Again, he was your average western protagonist, but that worked for this movie. The movie had the famed outlaw, the deranged town bully, and characters in distress, so having an average western protagonist was the final piece of the puzzle, and Ethan Hawke delivered what this role needed him to. The character worked while not taking the spotlight away from the main character—Rio—which was important.

Source

Con: Dumb Decision (-3pts)

This was another example of lazy writing, all to force the plot in a certain direction. At one point in this movie, a character lets Rio go, for seemingly no reason other than that the writers were not able to think of a better way for Rio to get out of the situation he was in. The character that made this decision had nothing to gain by doing this, and very blatantly created a potential threat for themself. It was just a dumb decision being used as a plot device, which was another example of lazy writing.

Source

Pro: The Uncle (+4pts)

Grant Cutler was another character that I enjoyed. He was not in the movie a whole lot, but Chris Pratt played him well and made the character an intimidating presence over the entirety of the movie. During the long stretches of the story—in which Grant Cutler was off-screen—it was clear that his reappearance was inevitable, and it was clear that his reappearance would be bad news. In the grand scheme of things, he did not end up doing a whole lot, but he served his purpose as a threatening enemy who was bound to show up sooner or later. He was obviously a formidable antagonist for Rio and Sara, but I also believed that he would be formidable for Sheriff Pat Garrett or Billy “The Kid”. Neither of those two characters were even aware of his existence, yet the viewer knew he was coming and that he was bad news, which made him an effective, looming threat for this story.

Source

Con: Time & A Slow Second Act (-4pts)

This was one part of the story that I found to be pretty confusing. After Rio was let go by the character that made that dumb decision that I mentioned earlier, there was clearly a jump in time that was not made clear. Basically, immediately after the scene that Rio was let go, other characters seemed to be very aware of what had happened, who was involved, and where the characters involved currently were. This suggested that a lot of time had past, when considering how these characters could have known what they had known in the age of the wild west.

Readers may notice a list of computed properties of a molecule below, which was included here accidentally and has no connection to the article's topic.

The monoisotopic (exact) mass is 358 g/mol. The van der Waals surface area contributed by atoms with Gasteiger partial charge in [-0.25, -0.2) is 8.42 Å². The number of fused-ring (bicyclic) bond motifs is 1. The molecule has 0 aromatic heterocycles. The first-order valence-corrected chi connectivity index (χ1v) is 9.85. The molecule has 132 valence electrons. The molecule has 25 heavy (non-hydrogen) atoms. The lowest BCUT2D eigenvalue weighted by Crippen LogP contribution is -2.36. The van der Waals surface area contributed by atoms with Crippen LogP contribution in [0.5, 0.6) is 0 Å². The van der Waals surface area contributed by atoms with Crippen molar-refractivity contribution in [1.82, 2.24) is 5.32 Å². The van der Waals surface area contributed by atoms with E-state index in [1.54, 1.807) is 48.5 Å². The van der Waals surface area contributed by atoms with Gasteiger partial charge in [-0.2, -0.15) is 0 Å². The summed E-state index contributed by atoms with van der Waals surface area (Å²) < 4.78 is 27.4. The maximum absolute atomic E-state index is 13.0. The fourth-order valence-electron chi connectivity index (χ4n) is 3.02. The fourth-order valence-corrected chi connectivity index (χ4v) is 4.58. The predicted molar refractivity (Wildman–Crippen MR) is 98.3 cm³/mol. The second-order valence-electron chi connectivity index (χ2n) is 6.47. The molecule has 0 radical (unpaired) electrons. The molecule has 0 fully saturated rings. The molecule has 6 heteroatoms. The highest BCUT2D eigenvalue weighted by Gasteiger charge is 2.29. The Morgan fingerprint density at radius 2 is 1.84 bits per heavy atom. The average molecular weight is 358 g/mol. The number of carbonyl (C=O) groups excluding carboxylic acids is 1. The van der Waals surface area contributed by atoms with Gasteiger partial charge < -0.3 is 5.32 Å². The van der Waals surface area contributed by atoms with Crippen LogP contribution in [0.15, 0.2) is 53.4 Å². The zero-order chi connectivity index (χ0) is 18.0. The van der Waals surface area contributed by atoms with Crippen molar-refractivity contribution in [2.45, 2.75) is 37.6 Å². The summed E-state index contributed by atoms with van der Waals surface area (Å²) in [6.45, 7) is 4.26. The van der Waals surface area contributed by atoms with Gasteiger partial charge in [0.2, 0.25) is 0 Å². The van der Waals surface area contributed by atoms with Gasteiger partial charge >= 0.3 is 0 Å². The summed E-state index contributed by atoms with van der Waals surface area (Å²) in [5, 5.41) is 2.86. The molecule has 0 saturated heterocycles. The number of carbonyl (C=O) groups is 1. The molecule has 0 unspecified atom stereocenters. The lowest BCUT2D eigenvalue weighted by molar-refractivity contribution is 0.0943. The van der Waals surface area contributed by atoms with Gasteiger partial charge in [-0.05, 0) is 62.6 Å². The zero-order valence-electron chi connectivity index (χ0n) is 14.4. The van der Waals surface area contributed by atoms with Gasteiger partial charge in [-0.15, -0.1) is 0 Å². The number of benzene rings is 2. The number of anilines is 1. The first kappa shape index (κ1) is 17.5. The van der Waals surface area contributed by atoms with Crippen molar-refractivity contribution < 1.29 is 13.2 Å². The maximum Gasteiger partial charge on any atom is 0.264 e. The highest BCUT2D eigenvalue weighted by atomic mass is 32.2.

It was not a huge issue, but I think the story would have been better off showing some of what happened during that gap. This thought was then validated when I realized how much the movie slowed down from the end of the second act through the beginning of the third. I do not want to say much regarding what the characters were doing to avoid spoilers, but this part of the story involved Rio and Billy "The Kid" and it seemed to drag on far longer than it needed to. Trimming this section down and using the screen-time to develop other characters—such as Grant Cutler or the Sheriff—would have been more interesting and would have helped make the climax of the movie more suspenseful.

Grading Scale

Grade
Category
Points
A+
Amazing
95-100
A-
Great
90-94
B+
Good
85-89
B-
Decent
80-84
C+
Average
75-79
C-
Watchable
70-74
D+
Bad
65-69
D-
Terrible
60-64
F
Garbage
45-59
Source

Grade: C+ (75pts)

I saw this movie was on Hulu, and I was surprised that I had not heard about it before. It was a western starring Ethan Hawke as an honorable Sheriff, Dane DeHaan as Billy "The Kid", and Chris Pratt as a deranged outlaw. To start, I liked the relationship between Billy "The Kid" and the boy. Both characters had their own reasons for friending the other, and I liked the depth that their relationship added to each character. Then there was Ethan Hawke who was effective as the honorable western hero, and Chris Pratt who was just as effective as the looming threat over the rest of the story.

Unfortunately, I think the filmmakers struggled to bring this idea to the screen. They utilized dumb decisions as plot devices, random gaps in the story that should have been developed further, and drawn out sections in the story that should have been trimmed down, but my biggest issue with the movie was Rio's unnecessary secret. This was one of those movies where a character unnecessarily kept a secret, when being honest very obviously would have solved all of their problems. I went into this movie hopeful—as I liked the premise and the cast—but the filmmakers made some poor decisions when bringing this story to the screen, and it resulted in a very average movie.